When it became an independent nation in the seventeenth century, the Netherlands pioneered what today would be called austerity chic: think of the plain interiors painted by Vermeer or ruddy-faced merchants in their black smocks by Frans Hals. Today’s chart, which shows a correlation between Christmas spending (culled from various sources) and wealth (in purchasing-power parity terms), suggests that the disapproval of those Amsterdam merchants still has some sway over their descendants. Lightly-taxed Luxemborgers, by contrast, are exceedingly generous outliers. Footloose readers would be well advised to head there for December 25th.
As we reach for the wrapping paper, we might recall that it was on this date in 1932 that the world received a gift from Britain: The BBC World Service began as the BBC Empire Service operating on shortwave frequencies. Its broadcasts were aimed principally at English speakers in the outposts of the British Empire, or as George V put it in the first-ever Royal Christmas Message, the “men and women, so cut off by the snow, the desert, or the sea, that only voices out of the air can reach them.”
Expectations for the new Empire Service were kept low. The Director General, Sir John Reith (later Lord Reith; see almanac entry here) said in the opening program: “Don’t expect too much in the early days; for some time we shall transmit comparatively simple programmes, to give the best chance of intelligible reception and provide evidence as to the type of material most suitable for the service in each zone. The programmes will neither be very interesting nor very good.” (As recording hadn’t yet been mastered, Reith had to read the same statement, live, five times over a 7 hours period to account for different time zones.)
From that modest beginning, the politically-independent, non-profit, commercial-free Empire Service, now the World Service, has become the world’s largest international broadcaster, operating in 32 languages to bring current affairs, culture, education, and entertainment via shortwave, internet streaming and podcasting, satellite, and FM and MW relays to over 188 million listeners the world over.
Alistair Cooke reading “Letter from America” on the World Service (source)
Bertrand Russell delivering the first Reith Lecture
The Reith Lectures were inaugurated by the BBC in 1948 to honor the contributions of its first Director General, John Reith (more formally known by the end of his career as “John Charles Walsham Reith, 1st Baron Reith”).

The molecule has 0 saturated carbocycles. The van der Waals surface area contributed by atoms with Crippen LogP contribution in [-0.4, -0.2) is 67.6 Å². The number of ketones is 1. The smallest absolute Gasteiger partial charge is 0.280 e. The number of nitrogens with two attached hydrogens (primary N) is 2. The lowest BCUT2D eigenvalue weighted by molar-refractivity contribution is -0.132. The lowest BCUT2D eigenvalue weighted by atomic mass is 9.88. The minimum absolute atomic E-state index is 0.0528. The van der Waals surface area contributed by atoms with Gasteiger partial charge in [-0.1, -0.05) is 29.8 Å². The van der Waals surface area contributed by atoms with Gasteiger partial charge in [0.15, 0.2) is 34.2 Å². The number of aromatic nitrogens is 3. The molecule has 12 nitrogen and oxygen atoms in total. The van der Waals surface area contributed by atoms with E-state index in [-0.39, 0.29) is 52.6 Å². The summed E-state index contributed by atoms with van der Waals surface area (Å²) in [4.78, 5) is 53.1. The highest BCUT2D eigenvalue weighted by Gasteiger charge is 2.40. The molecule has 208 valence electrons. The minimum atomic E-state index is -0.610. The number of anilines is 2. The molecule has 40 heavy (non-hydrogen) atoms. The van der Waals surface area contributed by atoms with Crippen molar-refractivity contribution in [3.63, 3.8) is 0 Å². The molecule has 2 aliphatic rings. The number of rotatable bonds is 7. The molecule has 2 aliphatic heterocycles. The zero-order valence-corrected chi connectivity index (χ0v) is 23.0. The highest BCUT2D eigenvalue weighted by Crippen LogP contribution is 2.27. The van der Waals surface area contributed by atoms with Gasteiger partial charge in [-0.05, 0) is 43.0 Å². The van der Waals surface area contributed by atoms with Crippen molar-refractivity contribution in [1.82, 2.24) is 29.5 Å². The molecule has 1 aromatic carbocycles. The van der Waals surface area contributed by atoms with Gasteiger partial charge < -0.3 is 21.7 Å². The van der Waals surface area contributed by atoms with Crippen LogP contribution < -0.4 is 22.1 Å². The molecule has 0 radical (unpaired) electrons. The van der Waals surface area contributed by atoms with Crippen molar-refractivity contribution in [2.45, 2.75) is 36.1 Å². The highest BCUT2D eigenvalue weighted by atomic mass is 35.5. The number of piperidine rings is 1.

Lord Reith had operated on the principle that broadcasting should be a public service that enriches the intellectual and cultural life of the nation. In that spirit the BBC invites a leading figure to deliver a series of radio lectures each year– the aim being “to advance public understanding and debate about significant issues of contemporary interest.”
And so, over the last 63 years, British listeners have been treated to Arnold Toynbee on “The World and the West,” Robert Oppenheimer on “Science and Common Understanding,” John Searle on “Minds, Brains, and Science,” John Keegan on “War in Our World,” Marina Warner on “Managing Monsters”… and dozens more extraordinary minds explaining and provoking.
As of a few weeks ago the BBC has made the entire audio library of Reith Lectures available online, from Bertrand Russell’s kick-off through 2010’s Martin Rees on “Scientific Horizons.”
[TotH to @brainpicker for the link]
As we listen and learn, we might recall that it was on this date in 1908 that “SOS” (. . . _ _ _ . . .) became the global standard radio distress signal. While it was officially replaced in 1999 by the Global Maritime Distress Safety System, SOS is still recognized as a visual distress signal.
SOS has traditionally be “translated” (expanded) to mean “save our ship,” “save our souls,” “send out succor,” or other such pleas. But while these may be helpful mnemonics, SOS is not an abbreviation or acronym. Rather, according to the Oxford English Dictionary, the letters were chosen simply because they are easily transmitted in Morse code.
click image above, or here
HW: Do you find that audiences are frightened by different things now from the things that frightened them when you started, what, 30 years ago… 35 years ago, making films?
AH: No, I wouldn’t say so, because after all they were frightened as children. You have to remember this is all based on “Red Riding Hood,” you see? Nothing has changed since “Red Riding Hood.”
In 1964, Huw Weldon (later, Director General of the BBC) interviewed Alfred Hitchcock for the BBC series Monitor…
Part Two here
HW: Have you ever been tempted to make what is nowadays called a horror film, which is different from a Hitchcock film?
AH: No, because it’s too easy… I believe in putting the horror in the mind of the audience and not necessarily on the screen.
[TotH to Brain Pickings]
As we reach for our security blankets, we might recall that, though accounts of an unusual aquatic beast living in Scotland’s Loch Ness date back 1,500 years, the modern legend of the Loch Ness Monster was born when a sighting made local news on this date in 1933. The Inverness Courier ran the account of a local couple who claimed to have seen “an enormous animal rolling and plunging on the surface.” The story of the “monster” (a label chosen by the Courier editor) became a media sensation: London papers sent correspondents to Scotland and a circus offered a 20,000 pound reward for capture of the beast.
Photo “taken” in 1934, later proved a hoax (source)